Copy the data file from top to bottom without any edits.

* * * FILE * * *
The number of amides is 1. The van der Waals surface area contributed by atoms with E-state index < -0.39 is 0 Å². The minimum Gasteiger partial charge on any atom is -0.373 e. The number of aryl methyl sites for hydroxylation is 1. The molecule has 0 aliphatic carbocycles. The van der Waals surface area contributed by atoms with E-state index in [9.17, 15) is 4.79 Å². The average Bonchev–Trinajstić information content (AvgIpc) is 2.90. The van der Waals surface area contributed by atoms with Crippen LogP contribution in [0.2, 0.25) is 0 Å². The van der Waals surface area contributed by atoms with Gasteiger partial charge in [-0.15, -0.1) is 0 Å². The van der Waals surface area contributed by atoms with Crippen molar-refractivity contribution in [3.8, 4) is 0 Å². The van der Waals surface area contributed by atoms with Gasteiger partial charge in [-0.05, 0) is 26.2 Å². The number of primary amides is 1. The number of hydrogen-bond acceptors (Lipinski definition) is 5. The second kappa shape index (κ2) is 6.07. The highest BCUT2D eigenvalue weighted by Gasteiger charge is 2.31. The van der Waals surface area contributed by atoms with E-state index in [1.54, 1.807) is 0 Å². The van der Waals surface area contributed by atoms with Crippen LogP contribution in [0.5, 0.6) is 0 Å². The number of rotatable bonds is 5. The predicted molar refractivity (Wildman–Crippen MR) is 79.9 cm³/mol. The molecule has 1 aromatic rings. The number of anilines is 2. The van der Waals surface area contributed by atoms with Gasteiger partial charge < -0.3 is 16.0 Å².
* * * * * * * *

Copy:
The number of amides is 1. The van der Waals surface area contributed by atoms with E-state index < -0.39 is 0 Å². The minimum Gasteiger partial charge on any atom is -0.373 e. The number of aryl methyl sites for hydroxylation is 1. The molecule has 0 aliphatic carbocycles. The van der Waals surface area contributed by atoms with E-state index in [9.17, 15) is 4.79 Å². The average Bonchev–Trinajstić information content (AvgIpc) is 2.90. The van der Waals surface area contributed by atoms with Crippen LogP contribution in [0.2, 0.25) is 0 Å². The van der Waals surface area contributed by atoms with Gasteiger partial charge in [-0.15, -0.1) is 0 Å². The van der Waals surface area contributed by atoms with Crippen molar-refractivity contribution in [3.8, 4) is 0 Å². The van der Waals surface area contributed by atoms with Gasteiger partial charge in [-0.05, 0) is 26.2 Å². The number of primary amides is 1. The number of hydrogen-bond acceptors (Lipinski definition) is 5. The second kappa shape index (κ2) is 6.07. The highest BCUT2D eigenvalue weighted by Gasteiger charge is 2.31. The van der Waals surface area contributed by atoms with E-state index in [1.54, 1.807) is 0 Å². The van der Waals surface area contributed by atoms with Crippen LogP contribution in [0.5, 0.6) is 0 Å². The number of rotatable bonds is 5. The predicted molar refractivity (Wildman–Crippen MR) is 79.9 cm³/mol. The molecule has 1 aromatic rings. The number of anilines is 2. The van der Waals surface area contributed by atoms with Gasteiger partial charge < -0.3 is 16.0 Å².